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Italy’s Top 10 Unknown Villages

13 January 2020

Written By Jesse Fell: 

In 2010, Jesse walked into his first Italian class and knew right away there was no turning back. With an extensive background in musical studies, he discovered a natural inclination for languages and now speaks fluent Italian with a nearly impeccable accent. Jesse was born with a love of adventure, and his Italian heritage eventually inspired him to go to Italy to teach English. Through his journeys, he developed a strong pen and is now an avid writer and influencer for all things Italy. Although this incredibly diverse country is home to countless ‘borghi’ and little-known historic gems, we hope you enjoy learning about 10 of our absolute favorite under-the-radar villages to visit on your next trip. Know of a hidden treasure that you think should be on the list? Send us an email at info@nadasitaly.com and let us know! Ciao!


1. Castiglione del Lago (Umbria region )


This sleepy Umbrian town seems to rise out of the sparkling waters of Lake Trasimeno, and its hilltop position offers plenty of opportunities to snap a panoramic photo of the surrounding countryside! Conquered by the Etruscans, the village was eventually fortified in the middle ages with the massive “Rocca del Leone” fortress, constructed in a strange pentagonal shape with three gates to the city and a triangular tower. The unique shape is said to mirror the Leo constellation that dominates the night sky over the lake. Many of the town’s treasures were constructed during the Renaissance by the wealthy Della Corgna family, including the Palazzo Ducale adorned with stunning frescoes. One visit to this gem and you’re sure to fall under its spell… much like some of the town’s past guests, which included Niccolò Macchievelli and even Leonardo da Vinci!

Come explore this charming village on our  Wine & Traditions Of Tuscany Tour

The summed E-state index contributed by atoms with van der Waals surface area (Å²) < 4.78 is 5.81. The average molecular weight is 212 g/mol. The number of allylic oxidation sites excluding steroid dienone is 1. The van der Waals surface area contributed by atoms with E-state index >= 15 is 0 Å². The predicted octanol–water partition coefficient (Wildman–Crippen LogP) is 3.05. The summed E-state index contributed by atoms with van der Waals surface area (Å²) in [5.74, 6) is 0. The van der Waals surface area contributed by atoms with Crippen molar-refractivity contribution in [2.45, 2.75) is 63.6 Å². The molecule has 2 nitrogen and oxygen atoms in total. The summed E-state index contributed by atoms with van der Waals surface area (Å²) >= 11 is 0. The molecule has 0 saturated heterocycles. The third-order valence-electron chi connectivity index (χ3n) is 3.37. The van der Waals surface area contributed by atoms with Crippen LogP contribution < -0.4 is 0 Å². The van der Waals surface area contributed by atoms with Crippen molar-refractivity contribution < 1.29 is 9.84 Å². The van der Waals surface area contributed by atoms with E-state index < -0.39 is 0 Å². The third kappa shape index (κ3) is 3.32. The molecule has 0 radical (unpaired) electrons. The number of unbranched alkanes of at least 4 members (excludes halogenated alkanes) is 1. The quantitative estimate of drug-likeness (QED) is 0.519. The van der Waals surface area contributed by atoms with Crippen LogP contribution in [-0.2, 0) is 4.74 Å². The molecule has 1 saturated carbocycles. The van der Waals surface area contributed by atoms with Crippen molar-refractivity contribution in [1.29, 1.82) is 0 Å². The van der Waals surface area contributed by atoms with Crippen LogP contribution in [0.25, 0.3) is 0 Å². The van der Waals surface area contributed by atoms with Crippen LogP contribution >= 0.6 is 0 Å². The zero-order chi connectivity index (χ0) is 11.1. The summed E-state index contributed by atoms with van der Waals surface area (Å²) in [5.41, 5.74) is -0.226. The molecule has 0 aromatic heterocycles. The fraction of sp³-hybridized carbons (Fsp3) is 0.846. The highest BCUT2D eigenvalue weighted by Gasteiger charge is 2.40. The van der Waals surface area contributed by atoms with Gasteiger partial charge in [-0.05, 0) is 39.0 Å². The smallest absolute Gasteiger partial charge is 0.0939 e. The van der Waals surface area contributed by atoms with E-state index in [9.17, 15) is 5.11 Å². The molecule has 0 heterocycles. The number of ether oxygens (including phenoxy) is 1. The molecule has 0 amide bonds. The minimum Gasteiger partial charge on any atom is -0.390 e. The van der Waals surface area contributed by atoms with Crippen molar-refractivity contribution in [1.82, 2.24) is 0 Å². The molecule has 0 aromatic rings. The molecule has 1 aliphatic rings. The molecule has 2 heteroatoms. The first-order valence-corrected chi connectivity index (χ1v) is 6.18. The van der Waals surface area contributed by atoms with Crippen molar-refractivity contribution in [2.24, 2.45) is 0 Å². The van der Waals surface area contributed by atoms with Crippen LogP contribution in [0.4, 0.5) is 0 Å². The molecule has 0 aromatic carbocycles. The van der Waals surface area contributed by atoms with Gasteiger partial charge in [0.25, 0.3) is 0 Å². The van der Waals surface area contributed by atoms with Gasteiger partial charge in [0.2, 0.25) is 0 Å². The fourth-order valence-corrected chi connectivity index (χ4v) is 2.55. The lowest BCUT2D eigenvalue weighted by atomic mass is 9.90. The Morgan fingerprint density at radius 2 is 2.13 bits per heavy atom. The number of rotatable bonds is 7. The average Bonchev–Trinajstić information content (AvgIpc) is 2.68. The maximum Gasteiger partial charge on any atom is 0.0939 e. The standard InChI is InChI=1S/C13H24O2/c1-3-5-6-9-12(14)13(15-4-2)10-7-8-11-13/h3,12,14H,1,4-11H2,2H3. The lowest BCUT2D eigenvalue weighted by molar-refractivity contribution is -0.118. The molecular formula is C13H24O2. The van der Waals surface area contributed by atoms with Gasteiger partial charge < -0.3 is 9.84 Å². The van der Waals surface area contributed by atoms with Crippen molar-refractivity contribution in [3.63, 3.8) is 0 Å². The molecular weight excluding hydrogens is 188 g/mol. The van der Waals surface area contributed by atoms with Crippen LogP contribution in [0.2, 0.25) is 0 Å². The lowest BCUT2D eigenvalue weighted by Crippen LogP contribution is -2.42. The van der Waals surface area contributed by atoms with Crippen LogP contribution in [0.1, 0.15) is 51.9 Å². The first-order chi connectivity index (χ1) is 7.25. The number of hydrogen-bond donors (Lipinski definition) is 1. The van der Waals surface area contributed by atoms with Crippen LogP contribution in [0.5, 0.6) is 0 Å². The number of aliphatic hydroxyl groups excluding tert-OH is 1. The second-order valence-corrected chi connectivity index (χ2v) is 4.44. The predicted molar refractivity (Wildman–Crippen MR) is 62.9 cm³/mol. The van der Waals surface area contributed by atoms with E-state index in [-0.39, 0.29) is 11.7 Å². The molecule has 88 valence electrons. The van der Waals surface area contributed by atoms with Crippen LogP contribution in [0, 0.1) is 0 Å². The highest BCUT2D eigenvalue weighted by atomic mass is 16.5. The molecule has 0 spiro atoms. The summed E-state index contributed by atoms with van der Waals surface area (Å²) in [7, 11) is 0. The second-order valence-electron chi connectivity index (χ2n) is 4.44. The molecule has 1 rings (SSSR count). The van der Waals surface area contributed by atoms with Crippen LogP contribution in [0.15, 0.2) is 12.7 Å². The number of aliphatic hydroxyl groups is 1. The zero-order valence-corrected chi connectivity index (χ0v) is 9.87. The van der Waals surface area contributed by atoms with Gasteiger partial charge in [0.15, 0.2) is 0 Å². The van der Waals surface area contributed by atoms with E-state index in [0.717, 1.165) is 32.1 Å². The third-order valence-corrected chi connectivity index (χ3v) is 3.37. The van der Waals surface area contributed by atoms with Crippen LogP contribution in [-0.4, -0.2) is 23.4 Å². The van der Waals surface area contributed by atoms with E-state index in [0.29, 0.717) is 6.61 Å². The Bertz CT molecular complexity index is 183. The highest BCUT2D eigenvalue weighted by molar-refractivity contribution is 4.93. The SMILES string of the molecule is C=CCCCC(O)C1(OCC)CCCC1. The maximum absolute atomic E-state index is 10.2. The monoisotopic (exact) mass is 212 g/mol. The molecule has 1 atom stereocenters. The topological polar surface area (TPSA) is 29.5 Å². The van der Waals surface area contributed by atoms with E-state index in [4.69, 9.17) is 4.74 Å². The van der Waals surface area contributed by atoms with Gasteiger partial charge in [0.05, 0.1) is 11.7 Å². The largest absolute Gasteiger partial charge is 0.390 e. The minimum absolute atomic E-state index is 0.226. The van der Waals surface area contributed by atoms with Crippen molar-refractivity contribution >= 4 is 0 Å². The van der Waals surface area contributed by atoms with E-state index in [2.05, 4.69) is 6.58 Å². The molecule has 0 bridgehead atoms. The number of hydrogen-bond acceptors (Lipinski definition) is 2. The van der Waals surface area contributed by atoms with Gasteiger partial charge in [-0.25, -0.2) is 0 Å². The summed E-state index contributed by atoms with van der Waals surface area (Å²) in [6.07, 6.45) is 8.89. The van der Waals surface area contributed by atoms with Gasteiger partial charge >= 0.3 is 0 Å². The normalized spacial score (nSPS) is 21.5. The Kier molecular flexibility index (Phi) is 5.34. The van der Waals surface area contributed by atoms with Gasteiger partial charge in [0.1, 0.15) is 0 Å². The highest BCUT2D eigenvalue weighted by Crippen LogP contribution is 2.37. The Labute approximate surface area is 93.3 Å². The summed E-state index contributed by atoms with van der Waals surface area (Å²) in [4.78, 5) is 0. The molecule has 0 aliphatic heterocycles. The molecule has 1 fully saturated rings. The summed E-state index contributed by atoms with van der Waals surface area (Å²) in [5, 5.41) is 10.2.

2. Pietrasanta (Tuscany region)

A quaint coastal town in the province of Lucca, Pietrasanta has been the center of Italy’s art scene for more than 6 centuries. Once a stop for pilgrims following the Via Francigena to Rome, echoes of the city’s Roman origins remain; from the narrow streets that form a typical Roman grid layout (uncommon in Tuscany), to a small stretch of the Roman wall that still stands. Thanks in part to the nearby marble quarries of Carrara, it was here that Michelangelo chose to take up residence! In more recent years, Pietrasanta has drawn scores of international artists and sculptors with over 15 contemporary art galleries dotting the historic center. To catch one of the many exhibitions, the best time to visit is June through September. Pietrasanta is a cultural hub for more than just artists, with countless local trattorie, wine bars, and boutiques waiting to be discovered around every corner! To top it all off, the pristine beaches of Forte dei Marmi are just 2 miles away.

Come explore this charming village on our Tuscan Villages & Cinque Terre Tour


3. Montagnana ( Veneto region )

Italy is home to countless historic wonders and medieval gems, and Montagnana is the sparkling crown jewel! A quaint village in the quiet green plains of Verona, Montagnana appears today almost exactly as it was in the 14th century. The impressive medieval walls are among the most well-preserved in all of Europe, and feature 24 hexagonal towers and 4 city gates including the Porta Legnano, also known as the Fortress of the Trees, still preserving the original 13th century wooden doors. From the Rocca degli Alberi, a 14th century castle, to the Castle of San Zeno and the city’s cathedral in the main piazza, this incredible city boasts a rich variety of history, culture, and unique traditions that can still be experienced today.

Come explore this charming village on our Flavors of Verona & Lake Garda


4. Barbaresco ( Piemonte region )